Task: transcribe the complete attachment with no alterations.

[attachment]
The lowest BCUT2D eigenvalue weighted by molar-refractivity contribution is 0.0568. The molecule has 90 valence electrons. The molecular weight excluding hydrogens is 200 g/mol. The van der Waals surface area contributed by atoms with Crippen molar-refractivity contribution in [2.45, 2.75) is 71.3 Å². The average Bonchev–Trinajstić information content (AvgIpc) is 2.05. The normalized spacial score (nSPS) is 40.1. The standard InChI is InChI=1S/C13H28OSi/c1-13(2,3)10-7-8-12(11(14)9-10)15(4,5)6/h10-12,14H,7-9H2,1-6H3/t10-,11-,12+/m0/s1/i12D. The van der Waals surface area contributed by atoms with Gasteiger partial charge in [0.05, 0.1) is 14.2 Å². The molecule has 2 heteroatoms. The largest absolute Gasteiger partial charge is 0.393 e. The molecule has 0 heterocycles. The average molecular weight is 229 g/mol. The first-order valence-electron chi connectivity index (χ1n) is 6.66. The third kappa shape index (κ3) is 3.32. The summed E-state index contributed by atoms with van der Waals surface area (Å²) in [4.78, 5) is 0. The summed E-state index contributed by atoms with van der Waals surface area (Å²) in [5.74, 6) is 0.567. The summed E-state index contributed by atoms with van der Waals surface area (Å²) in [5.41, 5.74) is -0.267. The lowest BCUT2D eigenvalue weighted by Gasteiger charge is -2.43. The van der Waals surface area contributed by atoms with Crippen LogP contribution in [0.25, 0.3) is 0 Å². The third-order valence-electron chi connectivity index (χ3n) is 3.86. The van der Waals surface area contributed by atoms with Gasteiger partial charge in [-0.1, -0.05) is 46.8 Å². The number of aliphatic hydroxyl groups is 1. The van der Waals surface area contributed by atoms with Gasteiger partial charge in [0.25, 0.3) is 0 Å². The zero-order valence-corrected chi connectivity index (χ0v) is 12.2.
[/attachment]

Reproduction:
The lowest BCUT2D eigenvalue weighted by molar-refractivity contribution is 0.0568. The molecule has 90 valence electrons. The molecular weight excluding hydrogens is 200 g/mol. The van der Waals surface area contributed by atoms with Crippen molar-refractivity contribution in [2.45, 2.75) is 71.3 Å². The average Bonchev–Trinajstić information content (AvgIpc) is 2.05. The normalized spacial score (nSPS) is 40.1. The standard InChI is InChI=1S/C13H28OSi/c1-13(2,3)10-7-8-12(11(14)9-10)15(4,5)6/h10-12,14H,7-9H2,1-6H3/t10-,11-,12+/m0/s1/i12D. The van der Waals surface area contributed by atoms with Gasteiger partial charge in [0.05, 0.1) is 14.2 Å². The molecule has 2 heteroatoms. The largest absolute Gasteiger partial charge is 0.393 e. The molecule has 0 heterocycles. The average molecular weight is 229 g/mol. The first-order valence-electron chi connectivity index (χ1n) is 6.66. The third kappa shape index (κ3) is 3.32. The summed E-state index contributed by atoms with van der Waals surface area (Å²) in [4.78, 5) is 0. The summed E-state index contributed by atoms with van der Waals surface area (Å²) in [5.74, 6) is 0.567. The summed E-state index contributed by atoms with van der Waals surface area (Å²) in [5.41, 5.74) is -0.267. The lowest BCUT2D eigenvalue weighted by Gasteiger charge is -2.43. The van der Waals surface area contributed by atoms with Crippen LogP contribution in [0.25, 0.3) is 0 Å². The third-order valence-electron chi connectivity index (χ3n) is 3.86. The van der Waals surface area contributed by atoms with Gasteiger partial charge in [-0.1, -0.05) is 46.8 Å². The number of aliphatic hydroxyl groups is 1. The van der Waals surface area contributed by atoms with Gasteiger partial charge in [0.25, 0.3) is 0 Å². The zero-order valence-corrected chi connectivity index (χ0v) is 12.2.